Latest astrocytoma Stories
A clinical trial has shown that a form of gene therapy is safe for treating a deadly form of brain cancer, even when combined with radiation therapy.
Johns Hopkins researchers have found a likely explanation for the slow growth of the most common childhood brain tumor, pilocytic astrocytoma.
Brain cancer patients who are able to exercise live significantly longer than sedentary patients, according to this study.
CHICAGO, June 6, 2011 /PRNewswire/ -- Cell Therapeutics, Inc.
Researchers have found that a synthetic version of hypericin, a compound naturally found in St. John's wort, may be a promising treatment for patients with recurrent malignant brain tumors.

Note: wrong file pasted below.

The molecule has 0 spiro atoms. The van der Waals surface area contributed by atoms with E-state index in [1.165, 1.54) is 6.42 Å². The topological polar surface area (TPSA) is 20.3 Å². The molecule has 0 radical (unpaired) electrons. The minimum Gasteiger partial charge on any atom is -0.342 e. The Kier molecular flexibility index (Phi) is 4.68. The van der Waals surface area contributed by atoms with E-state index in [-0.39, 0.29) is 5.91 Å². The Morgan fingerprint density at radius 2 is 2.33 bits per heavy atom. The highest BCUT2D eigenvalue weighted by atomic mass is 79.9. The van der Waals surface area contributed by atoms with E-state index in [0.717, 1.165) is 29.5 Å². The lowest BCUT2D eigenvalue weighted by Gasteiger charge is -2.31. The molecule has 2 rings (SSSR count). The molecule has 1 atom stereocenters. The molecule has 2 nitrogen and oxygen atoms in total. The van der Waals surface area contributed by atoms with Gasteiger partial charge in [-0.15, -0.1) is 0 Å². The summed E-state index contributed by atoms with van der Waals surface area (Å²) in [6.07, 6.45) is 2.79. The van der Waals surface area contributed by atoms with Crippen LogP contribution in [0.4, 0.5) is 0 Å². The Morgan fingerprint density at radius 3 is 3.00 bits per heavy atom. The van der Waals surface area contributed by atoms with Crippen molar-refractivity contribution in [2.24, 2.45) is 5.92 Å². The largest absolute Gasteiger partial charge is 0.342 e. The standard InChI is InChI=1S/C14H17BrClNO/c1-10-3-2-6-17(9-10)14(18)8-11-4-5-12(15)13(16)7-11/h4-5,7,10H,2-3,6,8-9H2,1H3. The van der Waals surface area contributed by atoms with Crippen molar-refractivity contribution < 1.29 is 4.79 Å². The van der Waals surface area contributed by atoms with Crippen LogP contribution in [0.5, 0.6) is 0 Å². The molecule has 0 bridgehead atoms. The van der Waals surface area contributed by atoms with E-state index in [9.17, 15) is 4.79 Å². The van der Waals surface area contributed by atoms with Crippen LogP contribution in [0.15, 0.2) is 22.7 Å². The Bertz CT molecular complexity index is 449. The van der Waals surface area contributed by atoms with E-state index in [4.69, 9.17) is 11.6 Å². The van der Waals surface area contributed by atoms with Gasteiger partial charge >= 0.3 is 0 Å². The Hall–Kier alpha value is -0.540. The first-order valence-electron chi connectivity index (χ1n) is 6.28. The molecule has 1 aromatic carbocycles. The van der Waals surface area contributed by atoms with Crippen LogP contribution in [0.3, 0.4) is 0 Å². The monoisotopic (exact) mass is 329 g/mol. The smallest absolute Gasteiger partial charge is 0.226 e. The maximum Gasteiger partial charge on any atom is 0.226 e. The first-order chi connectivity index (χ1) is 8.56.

SARASOTA, Fla., April 7, 2011 /PRNewswire/ -- Linda Roberts was puzzled when her favorite food, chocolate ice cream, suddenly did not taste good, and her prized orchids didn't smell nice either.
Pilocytic astrocytoma, the most common brain tumor in children, is usually slow-growing and benign.
Pilocytic astrocytoma (PA) is the most common pediatric brain tumor, and there are few medical therapies available to those patients for whom surgery is not curative.
A detailed analysis of gene fusions present at high frequency in the most common pediatric brain tumors has been performed for the first time.
For patients with glioma, the most common primary brain tumor, new findings may explain why current therapies fail to eradicate the cancer.
- Withering but not falling off, as a blossom that persists on a twig after flowering.